Put the #CommonSense views of South Africans at the heart of policy – IRR

With the current failure of leadership in South Africa, and Tito Mboweni’s medium-term budget policy statement scheduled for 30 October, the Institute of Race Relations (IRR) today launches its #CommonSense campaign to voice the clear priorities of South Africans.

The daily experience of millions of South Africans and the data the IRR analyses daily underline the fundamental point that the people of South Africa are good, decent, #CommonSense people. The vast majority are non-racial, hard-working, honest people who, in the words of the Constitution’s preamble, ‘recognise the injustices of our past’, and who want to ‘heal the divisions of the past’.

‘The promise of the democratic era has been left unfulfilled for too many people whose disadvantage, overwhelmingly caused by apartheid and exacerbated by bad post-1994 government policy, has remained a cruel and persistent reality,’ says Hermann Pretorius, the IRR’s campaigns co-ordinator.

IRR CEO Dr Frans Cronje adds: ‘Redress is important, especially in a country such as ours where so many people were on the receiving end of a cruel and uncaring racist state.’

The #CommonSense views of ordinary South Africans should be the basis on which all government decisions are made, especially those on how it plans to spend citizens’ hard-earned money. Only by listening to these views can real redress become a reality.

To bring about the redress South Africans deserve, politicians, parties, and governments must realise that

  •         South Africans want job creation, fighting corruption, better education, and fighting crime to be the top priorities of government;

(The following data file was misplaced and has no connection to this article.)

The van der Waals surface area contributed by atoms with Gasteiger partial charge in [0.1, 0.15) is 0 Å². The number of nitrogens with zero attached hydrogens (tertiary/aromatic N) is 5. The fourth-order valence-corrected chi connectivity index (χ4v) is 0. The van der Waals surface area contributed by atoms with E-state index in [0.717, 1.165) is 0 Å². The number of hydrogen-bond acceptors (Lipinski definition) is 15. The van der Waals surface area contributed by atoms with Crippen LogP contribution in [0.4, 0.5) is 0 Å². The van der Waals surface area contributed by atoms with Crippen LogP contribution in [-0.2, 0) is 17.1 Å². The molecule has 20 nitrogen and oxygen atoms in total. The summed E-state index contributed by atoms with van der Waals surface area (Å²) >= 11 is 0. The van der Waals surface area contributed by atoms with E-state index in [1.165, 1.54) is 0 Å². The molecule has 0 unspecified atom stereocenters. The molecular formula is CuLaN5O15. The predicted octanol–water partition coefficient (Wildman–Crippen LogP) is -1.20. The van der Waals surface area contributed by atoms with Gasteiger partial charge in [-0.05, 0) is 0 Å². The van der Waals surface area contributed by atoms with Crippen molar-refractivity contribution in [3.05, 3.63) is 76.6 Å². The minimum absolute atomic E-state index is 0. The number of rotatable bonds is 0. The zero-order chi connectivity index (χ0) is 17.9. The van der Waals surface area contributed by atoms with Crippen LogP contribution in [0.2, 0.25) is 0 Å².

•         The majority of South Africans feel that race relations are now better than they were in 1994;
  •         The majority of South Africans want people to be appointed on merit, with special training for disadvantaged people, irrespective of race;
  •         The majority of South Africans want sports teams to be selected on merit and not race quotas;
  •          The majority of South Africans don’t care what the race of their child’s teacher is, as long as that teacher is good;
  •         The majority of South Africans feel that politicians use talk of racism and colonialism as excuses for their own failures; and
  •         The majority of South Africans agree that more jobs and quality education are the solutions to end inequalities between races.

If those in or seeking power are willing to actually listen to the views of ordinary South Africans, real redress and progress for all is possible. The IRR strongly urges all politicians and political parties to make the #CommonSense of South Africans the basis for their actions and the decisions that will shape South Africa’s future.


Media contact: Hermann Pretorius, Friends Coordinator at the IRRTel: 079 875 4290 Email: This email address is being protected from spambots. You need JavaScript enabled to view it.



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